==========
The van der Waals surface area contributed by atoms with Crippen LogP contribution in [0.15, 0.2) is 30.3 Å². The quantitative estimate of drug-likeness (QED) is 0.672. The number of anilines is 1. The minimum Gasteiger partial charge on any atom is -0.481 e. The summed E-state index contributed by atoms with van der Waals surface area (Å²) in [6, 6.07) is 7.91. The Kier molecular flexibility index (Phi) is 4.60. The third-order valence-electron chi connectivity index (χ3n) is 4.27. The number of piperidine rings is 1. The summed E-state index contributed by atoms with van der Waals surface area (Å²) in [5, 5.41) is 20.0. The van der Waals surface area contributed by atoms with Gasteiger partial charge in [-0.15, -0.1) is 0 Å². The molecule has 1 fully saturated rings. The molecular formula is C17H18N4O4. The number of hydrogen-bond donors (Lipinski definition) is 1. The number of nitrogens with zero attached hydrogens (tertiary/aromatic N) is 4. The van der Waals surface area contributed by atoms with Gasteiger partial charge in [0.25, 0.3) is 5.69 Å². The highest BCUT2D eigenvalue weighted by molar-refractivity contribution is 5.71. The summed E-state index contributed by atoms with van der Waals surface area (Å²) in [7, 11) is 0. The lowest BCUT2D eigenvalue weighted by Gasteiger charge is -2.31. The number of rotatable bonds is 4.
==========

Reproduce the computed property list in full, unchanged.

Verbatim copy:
The van der Waals surface area contributed by atoms with Crippen LogP contribution in [0.15, 0.2) is 30.3 Å². The quantitative estimate of drug-likeness (QED) is 0.672. The number of anilines is 1. The minimum Gasteiger partial charge on any atom is -0.481 e. The summed E-state index contributed by atoms with van der Waals surface area (Å²) in [6, 6.07) is 7.91. The Kier molecular flexibility index (Phi) is 4.60. The third-order valence-electron chi connectivity index (χ3n) is 4.27. The number of piperidine rings is 1. The summed E-state index contributed by atoms with van der Waals surface area (Å²) in [5, 5.41) is 20.0. The van der Waals surface area contributed by atoms with Gasteiger partial charge in [-0.15, -0.1) is 0 Å². The molecule has 1 fully saturated rings. The molecular formula is C17H18N4O4. The number of hydrogen-bond donors (Lipinski definition) is 1. The number of nitrogens with zero attached hydrogens (tertiary/aromatic N) is 4. The van der Waals surface area contributed by atoms with Gasteiger partial charge in [0.25, 0.3) is 5.69 Å². The highest BCUT2D eigenvalue weighted by molar-refractivity contribution is 5.71. The summed E-state index contributed by atoms with van der Waals surface area (Å²) in [7, 11) is 0. The lowest BCUT2D eigenvalue weighted by Gasteiger charge is -2.31. The number of rotatable bonds is 4.